The hardest workings working people amongst us are immigrants who want to do better for themselves. And I’ll tell you the number one group that I see out there that are against sanctuary city and immigrant friendly are the people who did it right? Who came into this country the right way. 

It is of no consequence or on any action of their own that these Haitian immigrants are. We’re sending a clear signal from the White House. Joe Biden has stated that we’re open, and now we’re sending them back. How incredibly cruel is that you imagine making that trip and coming here?

I don’t think that we should encourage these people. We should encourage economic development in those particular countries, Haiti, Mexico, El Salvador. That’s what we have to do. We would be a better neighbor, if we did it. Human trafficking and exploitation is big. My biggest fear would be many of these Haitian immigrants would come here onto our street, and they would get exploited labor paid under the table. Sex trafficking, child trafficking. You might remember there was going to be roughly 1500 that were going to relocate to Glorietta of young able men who were relocating from a Latin American country. So I don’t know of any plan to go ahead and take in refugees. I do know that there are great immigrants here in this country who have worked hard, who provided jobs and who have pulled themselves up by their bootstraps to become great Americans. And they did it right. There’s a process that’s involved. I don’t think that we should be sending that. We should be encouraging those people to stay home, and we should help those countries, uh, through foreign relations by economic development, increasing trade partnerships, etcetera.


Tim Keller:

Well, I think for some of this, especially for those of us who are in office now, this is about working together and this is where, you know, I just, some of the things that I’ve heard, I mean, we have just been let down time and time again by the Sheriff. Look, the reality is when there were child separation issues, and we were fighting to keep, uh, the folks coming through our town fed and taken care of, there was no help from Sheriff Gonzalez.

When we stood trying to stop white supremacists from infiltrating protests about immigration and about Black lives matter, there was no help from BCS. In fact, there was a photo op with the Cowboys for Trump leader after it, this is what we cannot have in Albuquerque division. Championing things that are different than just helping people who helped our soldiers in Afghanistan.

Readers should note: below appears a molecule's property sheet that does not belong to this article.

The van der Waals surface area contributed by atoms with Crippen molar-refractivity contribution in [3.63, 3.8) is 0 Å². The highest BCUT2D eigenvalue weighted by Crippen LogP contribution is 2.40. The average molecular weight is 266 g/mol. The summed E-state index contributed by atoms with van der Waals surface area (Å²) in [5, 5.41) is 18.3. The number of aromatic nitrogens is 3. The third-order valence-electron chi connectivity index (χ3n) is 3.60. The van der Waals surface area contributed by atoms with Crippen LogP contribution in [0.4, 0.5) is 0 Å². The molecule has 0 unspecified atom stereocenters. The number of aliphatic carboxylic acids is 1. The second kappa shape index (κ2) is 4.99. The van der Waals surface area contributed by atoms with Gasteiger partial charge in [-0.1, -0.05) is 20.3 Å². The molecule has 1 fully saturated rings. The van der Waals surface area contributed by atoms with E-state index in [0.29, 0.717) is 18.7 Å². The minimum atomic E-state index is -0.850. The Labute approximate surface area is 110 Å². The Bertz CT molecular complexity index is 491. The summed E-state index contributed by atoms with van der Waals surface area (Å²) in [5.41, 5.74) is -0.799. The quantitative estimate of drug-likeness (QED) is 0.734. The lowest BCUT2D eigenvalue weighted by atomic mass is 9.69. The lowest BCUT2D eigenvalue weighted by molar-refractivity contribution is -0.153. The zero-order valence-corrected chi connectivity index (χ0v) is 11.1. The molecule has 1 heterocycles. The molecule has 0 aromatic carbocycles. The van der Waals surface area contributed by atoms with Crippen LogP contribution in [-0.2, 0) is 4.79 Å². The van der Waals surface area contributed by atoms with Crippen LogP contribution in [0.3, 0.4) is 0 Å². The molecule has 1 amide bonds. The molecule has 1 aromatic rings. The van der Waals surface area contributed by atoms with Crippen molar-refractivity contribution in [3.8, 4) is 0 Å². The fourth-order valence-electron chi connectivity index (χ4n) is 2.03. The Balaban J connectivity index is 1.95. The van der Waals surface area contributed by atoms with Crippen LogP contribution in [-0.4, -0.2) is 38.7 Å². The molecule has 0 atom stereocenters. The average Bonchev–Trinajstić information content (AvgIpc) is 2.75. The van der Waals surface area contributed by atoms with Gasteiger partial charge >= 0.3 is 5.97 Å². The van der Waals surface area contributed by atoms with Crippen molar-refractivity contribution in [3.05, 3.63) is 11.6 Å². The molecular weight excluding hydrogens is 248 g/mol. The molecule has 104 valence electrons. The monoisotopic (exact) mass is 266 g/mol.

Our city has been doing this for decades. The reason why it’s called the international district, the reason why Highland has 17 languages spoken in it is because Albuquerque opens its arms to refugees. And you’ve got to know the difference between refugees and homeless and unsheltered and immigrants.


Question 4: On the economy

According to the census, over the last 10 years, Albuquerque’s population grew by about 3% higher than other parts of our state, but far lower than other major Metro areas in our region. If you can each tell us what needs to happen over the next 10 years to create a boom in private sector jobs, how do you plan to make our city as attractive and vibrant as possible? So that new companies want to locate here. Existing businesses feel supported and want to grow and talented workers want to stay here to work.


Manny Gonzalez:

So first and foremost, you have to make Albuquerque a safer place to live. You have to get our arms around crime. A lot of big companies, big tech left California. Recently, they looked at Utah. They looked at Arizona and Texas, but they avoided Albuquerque, New Mexico because it’s a lot similar, like California, very liberal policies like sanctuary cities.

De-funding the police, mismanaging the police department, and having the DOJ. We’ll never get to that where we want to be, unless we make Albuquerque a safer place, and you have the leadership that is going to hold people accountable. And that wants to get through all these parsnips that the city’s experiencing right now.